|Greg Ritter on 11 Jan 2002 11:07:37 -0000|
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|RE: spoon-discuss: RE: spoon-business: The most-revised proposal ever: 236 again|
At 12:42 PM 1/10/2002 -0600, you wrote:
>> Hypothetical situation: >> >> I submit four proposals. Someone forgets to count them. All four get >> adopted and enacted. >Cannot happen. We may *think* they've all been adopted and enacted, but we'd be >wrong. Just as if the admin changed all the rules to "banana" - *our records* might >say that, but the *actual rules* wouldn't. No, it does happen. Under the statute of limitations, if no one noted the discrepancy and submitted a CFJ, those changes to the game state would be regarded as legal once the statute of limitations expired. The rules and game state are changed -- actually changed -- until someone CFJs and a ruling is made that invalidates the changes.
But in that case, the game state would not have been changed by the lack of a CFJ, but rather the game state would have been changed by the Statute of Limitations rule which codified the erroneous records into the game state, thus making them part of the game state.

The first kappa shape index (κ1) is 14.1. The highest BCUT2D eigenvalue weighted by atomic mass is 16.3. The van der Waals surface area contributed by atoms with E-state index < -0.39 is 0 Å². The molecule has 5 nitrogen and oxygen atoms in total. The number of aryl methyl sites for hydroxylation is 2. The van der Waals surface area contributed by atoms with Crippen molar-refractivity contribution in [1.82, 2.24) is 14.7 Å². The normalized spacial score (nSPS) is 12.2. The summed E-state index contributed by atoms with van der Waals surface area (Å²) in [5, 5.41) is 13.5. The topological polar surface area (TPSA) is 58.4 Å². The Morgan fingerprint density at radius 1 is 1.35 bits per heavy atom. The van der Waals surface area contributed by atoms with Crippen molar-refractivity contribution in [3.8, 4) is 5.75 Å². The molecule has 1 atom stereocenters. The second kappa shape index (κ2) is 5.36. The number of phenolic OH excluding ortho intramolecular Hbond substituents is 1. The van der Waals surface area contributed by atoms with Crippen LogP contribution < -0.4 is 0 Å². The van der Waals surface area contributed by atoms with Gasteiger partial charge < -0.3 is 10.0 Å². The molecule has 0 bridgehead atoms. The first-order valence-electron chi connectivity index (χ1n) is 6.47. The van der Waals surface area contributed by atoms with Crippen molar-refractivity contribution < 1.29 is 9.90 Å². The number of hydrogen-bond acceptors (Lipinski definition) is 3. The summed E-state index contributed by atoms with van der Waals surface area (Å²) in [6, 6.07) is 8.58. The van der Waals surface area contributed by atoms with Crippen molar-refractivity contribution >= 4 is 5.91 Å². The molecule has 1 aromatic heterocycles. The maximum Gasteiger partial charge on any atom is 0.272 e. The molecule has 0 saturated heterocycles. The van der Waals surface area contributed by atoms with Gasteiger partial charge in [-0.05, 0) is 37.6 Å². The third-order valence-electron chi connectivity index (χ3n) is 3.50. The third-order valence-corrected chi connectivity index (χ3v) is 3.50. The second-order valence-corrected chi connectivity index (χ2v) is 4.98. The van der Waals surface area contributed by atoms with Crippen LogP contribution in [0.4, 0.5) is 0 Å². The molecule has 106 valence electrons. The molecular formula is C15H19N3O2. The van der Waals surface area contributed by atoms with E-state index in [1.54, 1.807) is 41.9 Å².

Again a real life example: if a criminal is not convicted within the statute of limitations for his crime, then while the crime is not erased from history, for all intents and purposes the judicial and legislative systems must behave as if it had been. In effect, the error has been codified by the inaction.
Conceptually, that's what a statute of limitations is: the resolution of a mistake by codifying it as part of the current state of affairs.
In any event, I'll grant that there are cases where only the records need to be changed, to match the actual game state (e.g. your banana example). But there are others where changes have actually taken place, and must be reversed.
Yup. So what?I guess reversing actions could be a violation of rule 17/0 (which is problematic in a lot of ways, I think).